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I had one of my traveling dreams last night. I have always had traveling dreams and they are always stressful, slightly scary, and silly, and pretty easy to analyze.

 

In my traveling dreams I am always trying to get somewhere. It is always dark, even if it is happening in the daytime. I am always driving or being driven somewhere in a car of dubious merit. Since becoming a parent, I often have my children with me. I am almost always lost and can’t find my way. Told you this would be easy to analyze.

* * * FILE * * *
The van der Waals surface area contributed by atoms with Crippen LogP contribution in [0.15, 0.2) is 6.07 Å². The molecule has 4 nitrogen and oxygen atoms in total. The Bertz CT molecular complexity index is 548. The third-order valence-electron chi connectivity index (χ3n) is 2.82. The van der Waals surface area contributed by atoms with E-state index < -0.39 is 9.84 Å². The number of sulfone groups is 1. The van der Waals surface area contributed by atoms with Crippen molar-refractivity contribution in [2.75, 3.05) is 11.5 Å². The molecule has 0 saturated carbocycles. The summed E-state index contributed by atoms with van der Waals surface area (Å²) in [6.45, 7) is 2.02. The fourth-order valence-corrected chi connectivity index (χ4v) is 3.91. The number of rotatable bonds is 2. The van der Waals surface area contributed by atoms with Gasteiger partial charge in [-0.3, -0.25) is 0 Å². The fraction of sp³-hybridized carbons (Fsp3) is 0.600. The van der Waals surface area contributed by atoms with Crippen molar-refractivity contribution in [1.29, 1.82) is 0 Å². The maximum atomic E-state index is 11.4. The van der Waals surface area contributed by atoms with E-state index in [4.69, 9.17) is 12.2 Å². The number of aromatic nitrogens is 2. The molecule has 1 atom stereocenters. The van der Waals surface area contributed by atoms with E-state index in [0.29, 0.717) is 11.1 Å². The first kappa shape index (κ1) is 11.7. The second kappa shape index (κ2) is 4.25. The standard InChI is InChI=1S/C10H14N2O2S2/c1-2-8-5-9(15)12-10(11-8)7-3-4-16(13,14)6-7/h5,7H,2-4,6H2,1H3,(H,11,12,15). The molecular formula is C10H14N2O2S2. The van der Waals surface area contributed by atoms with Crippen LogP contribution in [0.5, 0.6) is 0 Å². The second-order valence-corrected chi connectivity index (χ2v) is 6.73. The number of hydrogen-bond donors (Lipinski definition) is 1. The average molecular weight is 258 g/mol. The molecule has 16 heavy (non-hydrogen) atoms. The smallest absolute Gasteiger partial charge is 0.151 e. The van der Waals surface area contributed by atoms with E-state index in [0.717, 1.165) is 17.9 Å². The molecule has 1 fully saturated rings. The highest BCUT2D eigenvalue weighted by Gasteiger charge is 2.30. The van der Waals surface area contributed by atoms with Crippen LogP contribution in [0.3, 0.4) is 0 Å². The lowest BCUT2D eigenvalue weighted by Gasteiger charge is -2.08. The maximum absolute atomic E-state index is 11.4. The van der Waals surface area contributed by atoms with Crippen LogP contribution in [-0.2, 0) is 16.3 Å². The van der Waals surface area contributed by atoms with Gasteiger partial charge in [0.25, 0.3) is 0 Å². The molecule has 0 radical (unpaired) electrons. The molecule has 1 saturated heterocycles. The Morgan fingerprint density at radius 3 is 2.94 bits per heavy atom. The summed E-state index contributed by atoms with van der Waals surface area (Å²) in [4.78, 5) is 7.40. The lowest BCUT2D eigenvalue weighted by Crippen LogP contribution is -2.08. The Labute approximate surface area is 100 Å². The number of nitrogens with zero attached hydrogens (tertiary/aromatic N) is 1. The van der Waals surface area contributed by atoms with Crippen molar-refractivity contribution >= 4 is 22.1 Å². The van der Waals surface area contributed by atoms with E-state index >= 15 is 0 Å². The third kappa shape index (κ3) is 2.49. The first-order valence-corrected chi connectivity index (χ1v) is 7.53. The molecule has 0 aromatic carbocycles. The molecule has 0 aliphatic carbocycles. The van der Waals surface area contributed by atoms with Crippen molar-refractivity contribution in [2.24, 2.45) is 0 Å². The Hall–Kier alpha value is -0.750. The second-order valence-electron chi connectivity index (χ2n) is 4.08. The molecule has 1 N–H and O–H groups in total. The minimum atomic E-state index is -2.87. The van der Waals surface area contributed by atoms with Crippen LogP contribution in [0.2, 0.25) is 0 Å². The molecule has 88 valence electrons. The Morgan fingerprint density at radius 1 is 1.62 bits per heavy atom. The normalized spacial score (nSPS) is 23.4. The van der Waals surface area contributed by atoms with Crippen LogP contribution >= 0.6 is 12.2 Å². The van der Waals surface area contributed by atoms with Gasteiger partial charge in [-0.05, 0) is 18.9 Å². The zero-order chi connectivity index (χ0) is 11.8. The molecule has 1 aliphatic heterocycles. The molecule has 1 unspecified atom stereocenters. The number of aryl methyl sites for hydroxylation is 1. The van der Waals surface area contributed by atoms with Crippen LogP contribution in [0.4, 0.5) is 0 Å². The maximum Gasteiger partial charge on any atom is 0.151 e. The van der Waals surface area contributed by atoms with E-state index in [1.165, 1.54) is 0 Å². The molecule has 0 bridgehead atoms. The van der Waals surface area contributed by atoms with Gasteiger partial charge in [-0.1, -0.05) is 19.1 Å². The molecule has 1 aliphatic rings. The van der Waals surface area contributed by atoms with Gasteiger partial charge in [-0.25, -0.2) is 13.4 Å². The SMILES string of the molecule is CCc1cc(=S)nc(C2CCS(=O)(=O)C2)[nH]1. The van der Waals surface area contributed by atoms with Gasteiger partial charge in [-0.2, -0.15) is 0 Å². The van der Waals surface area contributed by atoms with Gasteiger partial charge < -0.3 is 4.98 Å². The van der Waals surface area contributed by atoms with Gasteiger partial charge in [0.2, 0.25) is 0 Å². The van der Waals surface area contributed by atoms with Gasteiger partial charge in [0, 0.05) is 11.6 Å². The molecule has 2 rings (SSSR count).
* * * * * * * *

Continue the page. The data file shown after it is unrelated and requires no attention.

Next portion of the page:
In my traveling dream last night, my cousin Emily was driving and I was in the passenger seat. We had another woman with us in the back seat who was a friend or second cousin twice removed sort of person. She was a Ginger. We were trying to get somewhere so Emily could catch a plane. We were travelling all those little back roads and highways that used to be so common in the Midwest but every once in a while we would hit a terrifying freeway and have to get off. I took over driving and got lost and pulled into someone’s driveway to turn around. We ended up in a small town and the police started following us, then another police car came along side and pulled us over. They made us get out of the car. They thought that we were kidnapping the ginger-haired girl in the back seat. The female and male cops pulled the unnamed Ginger second cousin twice removed aside and then asked Emily to tell them the first name of the girls’ father’s father. Neither of us knew it though we racked our brains trying. Even though we didn’t know the name that would prove we knew the Ginger and were not kidnapping her, for some reason unexplained to us, the cops realized we were not kidnappers and let us go. We went to a cafeteria line where suddenly my cousin Amy and my sister Janet appeared and the second cousin twice removed disappeared. I put a plastic container of salad with edemame beans on my tray. Emily asked for the two taco plate. I decided I wanted tacos as well but did I still want the edemame salad? Emily insisted she was treating all of us. The dream ended before I knew what I decided to eat.